It was nice to see that they were doing business from a permanent shop now.

From Ishinomaki, it is about 40 minutes to Matsushima.

Apparently Matsushima is one of three beautiful spots to see in Japan (the other two are
Itsukushijima (Miyajima, Hiroshima) &
Amanohashidate (Kyoto)

This photo was taken back in 2001, when we first visited Matsushima.

I was sad to see that most of these trees had been knocked down by the tsunami.

Luckily, the temples, Entsuin and Zuiganji at the end of this walkway were not badly damaged.

At Entsuin, you need to pay admission, but once inside, this cute grandpa, took us on a free tour of the grounds.

His narrative was interesting and fun to listen to.

It made the temple and its grounds more interesting to look at.

And then we headed to Sendai.

I was impressed with Sendai station's vehicle rotaries and pedestrian overpasses.

After putting our things down and resting a bit, we went in search of dinner...

Ishinomori Mangakan
2-7 Nakaze
Ishinomaki, Miyagi
Phone: 0225.96.5055

no info online
Ishinomaki, Miyagi

Royal Mayflower Sendai
1-13-28 Honcho, Aoba-ku
Sendai, Miyagi
Phone: 022.262.5411

Tuesday, October 18, 2016

asamushi onsen-aomori-sendai-ishinomaki

When we awoke, it looked like it would be sunny.

Breakfast was buffet-style and I liked this sectioned tray. You could put a little of this or that into it.

No wasting of food.

After breakfast, we headed back to Aomori to check out the Aomori Museum of Art.

We were greeting by passing showers...

This huge objet, is called "Aomori-ken" by Nara Yoshitomo, an artist from Aomori.

The name of the piece is a sort of play on words, "ken" means prefecture as well as dog.

We also viewed the photo exhibit of Sawada Kyoichi, a UPI photographer, who was from Aomori that won a Pulitzer for his combat photography.

I was even interviewed by local television while at the exhibit...hope my Japanese was okay...gasp!

Lunch was this "hitokuchi darake" (literally full of one bites) eki ben (train bento).

We had seen this on tv and were happy we found this.

The lady selling the bento also gave us two bags of ikamenchi--fried fish paste, squid and veggies, so good!

I want to re-create this!

We also got a chance to ride the Tohoku Shinkansen from Shin-Aomori to Sendai...about 2 hours.

From Sendai, it was about an hour by local train to Ishinomaki.

If I'm not mistaken, this area was one of the hardest hit by the tsunami in 2011.

We asked the woman working at the tourist information office where would be a nice place to eat at.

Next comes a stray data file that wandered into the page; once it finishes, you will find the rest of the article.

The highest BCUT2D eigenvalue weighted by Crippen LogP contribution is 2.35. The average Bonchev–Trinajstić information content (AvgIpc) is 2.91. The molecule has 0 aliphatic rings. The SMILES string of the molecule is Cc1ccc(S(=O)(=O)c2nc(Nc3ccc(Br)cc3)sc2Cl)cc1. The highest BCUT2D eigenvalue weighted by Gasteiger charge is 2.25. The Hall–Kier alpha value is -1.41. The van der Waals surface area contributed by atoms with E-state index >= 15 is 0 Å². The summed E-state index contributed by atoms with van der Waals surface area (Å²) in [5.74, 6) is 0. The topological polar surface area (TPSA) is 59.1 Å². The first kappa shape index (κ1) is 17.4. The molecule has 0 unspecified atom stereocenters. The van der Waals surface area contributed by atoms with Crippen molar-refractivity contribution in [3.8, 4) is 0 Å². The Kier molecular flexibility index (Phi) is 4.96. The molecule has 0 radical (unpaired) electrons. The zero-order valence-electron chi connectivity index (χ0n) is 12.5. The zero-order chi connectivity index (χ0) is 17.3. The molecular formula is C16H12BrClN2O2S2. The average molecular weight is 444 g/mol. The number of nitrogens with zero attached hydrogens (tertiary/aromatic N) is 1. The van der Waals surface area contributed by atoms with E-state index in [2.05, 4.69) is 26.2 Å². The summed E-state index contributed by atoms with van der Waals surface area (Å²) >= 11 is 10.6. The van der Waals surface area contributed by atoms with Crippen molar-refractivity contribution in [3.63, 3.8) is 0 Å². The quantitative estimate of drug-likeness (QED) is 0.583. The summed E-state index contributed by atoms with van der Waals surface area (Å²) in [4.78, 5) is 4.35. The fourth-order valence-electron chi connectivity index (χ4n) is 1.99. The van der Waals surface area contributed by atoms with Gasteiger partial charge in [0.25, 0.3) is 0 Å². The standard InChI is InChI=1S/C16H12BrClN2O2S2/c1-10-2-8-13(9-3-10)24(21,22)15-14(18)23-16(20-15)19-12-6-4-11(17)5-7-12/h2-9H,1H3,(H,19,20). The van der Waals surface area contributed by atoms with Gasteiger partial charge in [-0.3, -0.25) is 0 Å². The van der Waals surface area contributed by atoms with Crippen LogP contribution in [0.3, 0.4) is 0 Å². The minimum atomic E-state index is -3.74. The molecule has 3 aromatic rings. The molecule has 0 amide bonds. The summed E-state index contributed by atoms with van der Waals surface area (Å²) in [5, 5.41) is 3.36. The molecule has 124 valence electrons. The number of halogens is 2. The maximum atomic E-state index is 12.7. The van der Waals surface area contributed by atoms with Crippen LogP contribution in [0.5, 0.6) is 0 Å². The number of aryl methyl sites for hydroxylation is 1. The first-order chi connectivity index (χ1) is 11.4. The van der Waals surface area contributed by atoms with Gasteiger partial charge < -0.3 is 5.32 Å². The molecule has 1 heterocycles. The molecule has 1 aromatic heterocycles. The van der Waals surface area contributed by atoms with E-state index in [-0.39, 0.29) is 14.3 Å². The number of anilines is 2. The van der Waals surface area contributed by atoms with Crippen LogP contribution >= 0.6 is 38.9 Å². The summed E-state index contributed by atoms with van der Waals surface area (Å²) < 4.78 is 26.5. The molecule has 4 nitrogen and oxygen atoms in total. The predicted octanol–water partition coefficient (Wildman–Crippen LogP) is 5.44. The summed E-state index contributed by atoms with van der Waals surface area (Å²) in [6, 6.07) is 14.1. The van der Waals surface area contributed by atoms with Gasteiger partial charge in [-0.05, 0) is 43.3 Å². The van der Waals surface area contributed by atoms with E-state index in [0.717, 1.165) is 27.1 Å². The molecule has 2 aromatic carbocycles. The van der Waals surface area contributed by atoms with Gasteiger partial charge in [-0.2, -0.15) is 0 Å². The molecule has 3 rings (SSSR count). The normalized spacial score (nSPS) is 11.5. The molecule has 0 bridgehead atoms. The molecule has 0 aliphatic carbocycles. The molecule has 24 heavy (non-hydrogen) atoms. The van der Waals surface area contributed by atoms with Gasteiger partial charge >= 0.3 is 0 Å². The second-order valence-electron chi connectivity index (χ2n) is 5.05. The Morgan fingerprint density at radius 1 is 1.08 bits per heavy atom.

She said Tomofukumaru.

We were in luck because it was right next door to where we were staying.

Tomofukumaru was totally destroyed with the tsunami in 2011, but due to the requests of their customers, they decided to open a shop in Ishinomaki.

Satoshi ordered their Arigato-don...all sorts of local seafood and rice grown by an Ishinomaki farmer.

I wasn't too hungry and went with their uni chazuke.

This was interesting.

The uni (sea urchin) is congealed in a collagen (gelatin) ball.

Hot water is poured over and voila, uni chazuke. There is no actual tea used in this chazuke.

I think I would've enjoyed this more had that dollop of wasabi on the side of my bowl not secretly fallen into my chazuke and disintegrated...oopsa!

At least my sinuses were clear...

Even though there is a lot of land that has not been rebuilt on, it was nice to see businesses and people moving forward.

We were glad we were in Ishinomaki.

Aomori Museum of Art
185 Chikano, Yasuta,
Aomori City, Aomori
Phone: 017.783.3000

3-15-28 Minami-nakasato
Ishinomaki, Miyagi
Phone: 0225.22.2851
Closed Mondays
Hours: Lunch: 11:00-14:00, Dinner: 17:00-20:00

Hotel Value the Ishinomaki
3-15-37 Minami-nakasato
Ishinomaki, Miyagi
Phone: 0225.92.7567

Monday, October 17, 2016

sai-shimokita-aomori-asamushi onsen

In my previous travel post, I forgot to mention a couple of Mount Osore, they have mediums that help you connect with your deceased loved ones (for a fee), they are called "itako" in Japanese.

One family that was staying at the lodge at the same time we were there, was interested in connecting with their loved one, but at the last minute got cold feet.

Another thing I forgot to mention is that Ooma is the most northern point of Honshu and they even have a monument for it (see photo above).

Okay, now on to today's post...

The next morning, we awoke to drizzles.

Breakfast was an assortment of things, including some seafood like ika (squid).

The nori was thicker and "rougher" than I was used to, I think the owner makes her own.

Since Satoshi said that public transportation ends at Sai, he had originally thought we might take a sightseeing cruise of the area past Sai, and maybe even take a ferry back to Aomori, but since it was raining, we decided we might not be able too many sights from the boat and it probably wouldn't be too nice if the ride turned choppy.

So, we caught the bus from Sai all the way back to Shimokita...2 hours or so.

And another 2 hours or so from Shimokita to Aomori by train.

The temperature had dropped quite a bit with the rain, so we went in search of ramen for lunch.

Miso Curry Milk Ramen from Aji no Sapporo Onishi.

The family that runs this shop is originally from Hokkaido.

I know it sounds weird, maybe even a little too much going on with flavors, but the miso gives the soup a salty component, the curry a spicy component, and the milk balances everything out.

They even top the ramen with a pat of butter, to give it some richness.

I'm not too sure what the base of the soup was.

I liked that the noodles were a bit firm.

The toppings were wakame (seaweed), bean sprouts, menma (bamboo shoots) and char siu (roast pork).

Even at 1-ish in the afternoon, we had to wait for seats, but the line moved quite quickly.

I really liked that Aomori's city streets had apple trees everywhere! Cute tiny crab apples and even regular sized fuji apples too.

I wondered if people that live there were allowed to pick fruit from the trees?

Then we were off to Asamushi Onsen (about 40 minutes by train from Aomori).

At this point it was drizzling quite steadily.

After checking in, we warmed up in the onsen, rested a bit then went down for dinner.

The dinner was a variety of foods.

Starting off with a little assortment of appetizers and raw fish.

There was even matsutake (mushroom--its price is based on quality, availability and origin) dobin mushi (a traditional Japanese seafood broth, steamed and served in a dobin tea pot with lime, and matsutake).

Then you could choose all sorts of things from their buffet.

We enjoyed this type of dining and everything was delicious.

After dinner, everyone was invited to a Tsugaru Shamisen show in the lobby.

It was quite a long day and we hoped the weather would get better for the next part of our adventure.

Aji no Sapporo Onishi
1-15-16 Furukawa
Aomori City, Aomori
Phone: 017.723.1036
Hours: 11:00-21:30

Nambuya Kaisenkaku
31 Hotarudani Asamushi
Aomori City, Aomori
Phone: 017.752.4411